2020 Annual Review
It's been a year of pretty epic highs and somewhat depressive lows. Of course, any other year is a bit like that, but the amplitude and rate of change felt unusually high this year. I might have celebrated reaching a goal one day, only to fall into an existential crisis the next, not knowing what to do with my life.
I suspect it was like that for many people as they were largely stuck at home for weeks or months on end. Being a bit introverted, I was initially excited about not having to go anywhere and sitting quietly at home. But this pandemic has helped me realise, among many other things, just how much I actually value meaningful social connections (emphasis on meaningful — I'm more ready than ever to say no to people I don't find synergy with and double down on the good relationships).
All things and circumstances considered, I've gained more than I lost in 2020, and I'm ready to face whatever 2021 has in store with a mindset of growth and curiosity.
In July, my partner and I celebrated the fifth anniversary of our relationship. At the start of the year, I had decided that this was the perfect moment to make things official and ask her to marry me. I had no reason to believe she'd say no, but I still felt like a schoolboy trying to talk to his crush as I was fumbling the ring out of my pocket. But then she said yes, and it was all fine. That's definitely the highlight of the year in terms of personal life.
Professionally, it was a year of big changes as well. I had become stuck and unhappy at my corporate job and needed a change. In September, I handed in my resignation without a real plan as to what I would do next. It was terrifying, but also one of the best decisions of this year. I've heard people say that looking for a job is a full-time job in and of itself, and I totally agree with that. The whole process was so much easier as I could have interviews at any time of the day, prepare for them properly and go in much more confident as a result. Fortunately, it didn't take me more than a month to find a new gig as a contractor, so I didn't need to dip into my savings too much. However, having those savings in the first place was vital for me to have the confidence to just quit.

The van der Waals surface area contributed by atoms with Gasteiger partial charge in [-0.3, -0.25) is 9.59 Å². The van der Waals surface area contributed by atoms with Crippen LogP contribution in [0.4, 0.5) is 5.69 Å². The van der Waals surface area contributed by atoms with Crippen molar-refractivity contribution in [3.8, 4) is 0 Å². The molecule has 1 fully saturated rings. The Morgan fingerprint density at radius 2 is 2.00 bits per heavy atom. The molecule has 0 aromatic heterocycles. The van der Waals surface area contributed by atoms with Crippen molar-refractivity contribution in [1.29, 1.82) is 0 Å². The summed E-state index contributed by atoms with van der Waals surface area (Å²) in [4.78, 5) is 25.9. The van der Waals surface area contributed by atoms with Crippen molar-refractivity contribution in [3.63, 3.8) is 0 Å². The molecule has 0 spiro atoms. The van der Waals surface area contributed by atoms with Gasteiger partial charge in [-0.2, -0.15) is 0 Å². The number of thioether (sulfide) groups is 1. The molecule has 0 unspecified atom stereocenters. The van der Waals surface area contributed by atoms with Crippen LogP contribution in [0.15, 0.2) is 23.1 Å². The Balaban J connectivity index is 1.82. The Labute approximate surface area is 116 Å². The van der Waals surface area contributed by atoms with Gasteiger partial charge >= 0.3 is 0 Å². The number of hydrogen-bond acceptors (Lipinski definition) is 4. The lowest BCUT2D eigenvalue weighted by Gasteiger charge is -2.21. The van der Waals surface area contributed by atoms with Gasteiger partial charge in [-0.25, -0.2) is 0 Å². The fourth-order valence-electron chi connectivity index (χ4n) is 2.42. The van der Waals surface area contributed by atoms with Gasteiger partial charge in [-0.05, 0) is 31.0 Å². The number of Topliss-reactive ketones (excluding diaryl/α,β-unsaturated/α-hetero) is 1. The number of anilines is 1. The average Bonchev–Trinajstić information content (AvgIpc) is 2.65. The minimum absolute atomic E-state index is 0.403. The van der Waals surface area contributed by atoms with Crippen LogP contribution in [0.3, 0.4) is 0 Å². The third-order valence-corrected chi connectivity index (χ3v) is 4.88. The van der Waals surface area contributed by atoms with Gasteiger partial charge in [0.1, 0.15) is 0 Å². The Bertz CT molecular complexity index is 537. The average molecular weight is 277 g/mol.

Highlights and Wins
As I was writing this list, I realised that my life is much better than I give it credit for on a typical day. That's one of the reasons I like doing these reviews as it helps me appreciate what I have more.
My most noteworthy moments and achievements, in no particular order:
- Made my first money outside of a "regular" job and investment income.
- Joined the Visualize Value community and found people who build amazing things.
- Got in better physical shape than I've ever been.
- Moved to a nicer apartment with cheaper rent.
- Got engaged.
- Launched my personal website and made the first attempts at publishing content.
- Earned two Microsoft Azure certifications.
- Quit full-time employment and became a contractor, niching down in the cloud DevOps space.
- Levelled up in web development and created ThreadRoll (still a work in progress at the time of writing).
- Learned how to bake rye sourdough bread — something I've been really missing since I moved to Australia.
- Had 4 short, but delightful domestic getaways.
Shortfalls and Lessons
Things (I thought) I wanted to do or achieve, but didn't:
- Private Pilot Licence. I didn't do any flying at all, initially due to lockdowns, later because other things "got in the way". I need to do some thinking about whether I want to continue my flying journey next year.
- Didn't write nearly as much as I had hoped I would. I really want to fix this in 2021 and create a better system.
- Didn't reach $2,500 of "Internet income" by the end of the year. That's an arbitrary number I came up with a few months ago. In hindsight, I was focused on the wrong thing, as I wasn't even sure what I would be selling.
- Didn't find any freelance web development work as I had planned. I didn't think this one through properly — I now believe that web development itself is too broad and commoditised, and I should instead focus on business problems I can solve.